Students reflect on their te reo Māori journey
19 September 2022
To support the revitalisation of te reo Māori, Waipapa Taumata Rau offers a full immersion programme, Huarahi Māori.
The three-year degree, provided by the Faculty of Education and Social Work, is for people who are already proficient in te reo Māori. It educates people to teach in schools where students learn in te reo Māori most of the time.
Graduates will be qualified to teach in the whole range of primary and intermediate schools including mainstream, and the degree can also lead to careers in education management, curriculum development and working with iwi and community groups.
Principal lecturer Hemi Dale (Te Rarawa, Te Aupouri) says that te reo Māori is the essence of identity.
"Ko te reo Māori te manawapou o te tuakiri.
"Our Te Wiki o te Reo Māori celebrations around the country last week highlighted the importance of te reo Māori and its significance in Aotearoa’s identity.
"We are all part of the revitalisation of this taonga, from those who are just beginning their te reo journey, to those who are well under way, and those who are proficient speakers. Kia kaha tātou katoa, kia kaha te reo!"
The pieces below are written by Huarahi Māori tauira (students) sharing their reflections on their Māoritanga.
I grew upon in the Pākehā world but here I am, standing strong to speak, read and teach the Māori language
"Ko te pae tawhiti whāia kia tata, ko te pae tata whakamaua kia tina."
Koinei te wā ka taea e au te hoki mahara ki taku haerenga i runga i te huarahi o te ao Māori.
I tipu ake au i te ao Pākehā engari kei konei au e tū kaha ana ki te kōrero, ki te pānui me te whakaako i te reo Māori. I taku haerenga reo, kua kite au i ngā hua o te whakaaro Māori me ngā kōrero a ōku tūpuna. I taku tamarikitanga i ako au i te reo Pākehā. I muri i te kura tuarua, i whakarumaki au i ahau anō ki te reo Māori me ōna tikanga.
Kua hīkoi au i runga i ngā huarahi e rua. Ko te ao Pākehā tētahi, ko te ao Māori tētahi. Kei te kite au i ngā hua o ia huarahi. E pātata ana ēnei ao e rua ki tōku ngākau, koirā te take e pīrangi ana au ki te whakaako ki tētahi kura auraki. Ko taku hiahia kia poipoia te kākano Māori kei roto i ngā tamariki o ērā kura nā te mea kāore te nuinga o rātou e mōhio ana ki tō rātou taha Māori. Kei te kite au i ahau anō i roto i ia tauira - kāore au i hono ki te tōku taha Māori kia tae mai ahau ki te whare wānanga.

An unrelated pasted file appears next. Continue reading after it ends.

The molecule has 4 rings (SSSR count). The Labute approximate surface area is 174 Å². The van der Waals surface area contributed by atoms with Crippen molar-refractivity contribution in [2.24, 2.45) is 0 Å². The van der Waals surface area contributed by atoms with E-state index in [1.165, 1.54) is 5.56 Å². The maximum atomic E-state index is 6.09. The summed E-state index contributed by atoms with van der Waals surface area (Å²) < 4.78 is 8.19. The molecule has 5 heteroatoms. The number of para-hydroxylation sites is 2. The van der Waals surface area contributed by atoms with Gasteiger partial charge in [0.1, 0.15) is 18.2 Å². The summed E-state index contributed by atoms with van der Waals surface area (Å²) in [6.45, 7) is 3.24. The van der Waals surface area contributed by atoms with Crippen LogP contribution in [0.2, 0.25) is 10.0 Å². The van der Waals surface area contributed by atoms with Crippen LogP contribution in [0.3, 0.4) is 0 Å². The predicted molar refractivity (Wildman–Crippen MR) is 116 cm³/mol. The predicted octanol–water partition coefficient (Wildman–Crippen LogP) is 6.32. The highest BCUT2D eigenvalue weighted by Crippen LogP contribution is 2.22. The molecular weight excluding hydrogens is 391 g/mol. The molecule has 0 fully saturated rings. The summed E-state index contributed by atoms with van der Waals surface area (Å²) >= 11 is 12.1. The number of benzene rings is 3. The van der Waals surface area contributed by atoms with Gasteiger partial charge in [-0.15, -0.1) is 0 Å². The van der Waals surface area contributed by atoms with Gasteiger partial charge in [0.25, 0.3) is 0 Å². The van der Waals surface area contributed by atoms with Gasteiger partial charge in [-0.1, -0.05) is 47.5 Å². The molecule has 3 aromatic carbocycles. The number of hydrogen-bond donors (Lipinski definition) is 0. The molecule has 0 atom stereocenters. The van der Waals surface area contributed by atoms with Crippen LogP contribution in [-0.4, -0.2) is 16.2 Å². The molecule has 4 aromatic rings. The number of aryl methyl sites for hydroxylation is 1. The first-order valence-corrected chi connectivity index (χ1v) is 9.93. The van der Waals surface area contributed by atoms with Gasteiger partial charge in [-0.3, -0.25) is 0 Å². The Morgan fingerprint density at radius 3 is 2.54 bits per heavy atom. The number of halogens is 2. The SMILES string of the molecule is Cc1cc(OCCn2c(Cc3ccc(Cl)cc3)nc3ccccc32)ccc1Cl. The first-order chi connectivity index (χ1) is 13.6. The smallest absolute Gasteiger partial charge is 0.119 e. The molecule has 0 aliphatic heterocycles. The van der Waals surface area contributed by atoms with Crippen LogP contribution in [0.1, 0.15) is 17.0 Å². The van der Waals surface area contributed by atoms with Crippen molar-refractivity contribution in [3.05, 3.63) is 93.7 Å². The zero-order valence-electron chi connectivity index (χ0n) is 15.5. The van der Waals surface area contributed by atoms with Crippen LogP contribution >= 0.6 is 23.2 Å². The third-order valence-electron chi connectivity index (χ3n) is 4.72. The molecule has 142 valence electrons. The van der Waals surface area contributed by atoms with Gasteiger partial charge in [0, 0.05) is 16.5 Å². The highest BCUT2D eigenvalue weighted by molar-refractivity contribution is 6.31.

He wāhi pai whakaharahara te ao Māori, he wāhi mō ngā tāngata katoa. Mehemea, kei te pīrangi koe ki te ako, ki te wheako i ngā hua o te ao Māori, kotahi noa iho taku kōrero ki a koe, “Karawhiua!” Ko tētahi o ōku wawata kia hōrapa te reo Māori ki ngā tōpito katoa o te ao. Hei whakatepe i aku kōrero ka waiho au i tēnei whakataukī hei whakaaro mā koutou.
"Ko te manu e kai ana i te miro, nōna te ngahere. Ko te manu e kai ana i te mātauranga, nōna te ao."
"Seek distant horizons and cherish those you obtain."
This is the time where I am able to look back at my journey upon the road that is the Māori world.
I grew up in the Pākehā world but here I am, standing strong to speak, read and teach the Māori language. In my language journey, I have seen the fruits of the Māori way of thinking and the words of my ancestors. In my childhood, I learnt in the Pākehā world. After high school, I immersed myself in the Māori language and everything to do with it.
I have walked on two roads. The Pākehā world is one, and the Māori world is the other. I am able to see the fruits of both pathways. These worlds are close to my heart, that’s the reason that I want to teach in a mainstream school. I want to plant the Māori seed inside all of those children because, most of them don’t know their Māori side. I am able to see myself in all of them - I didn’t connect to my Māori side until I reached University.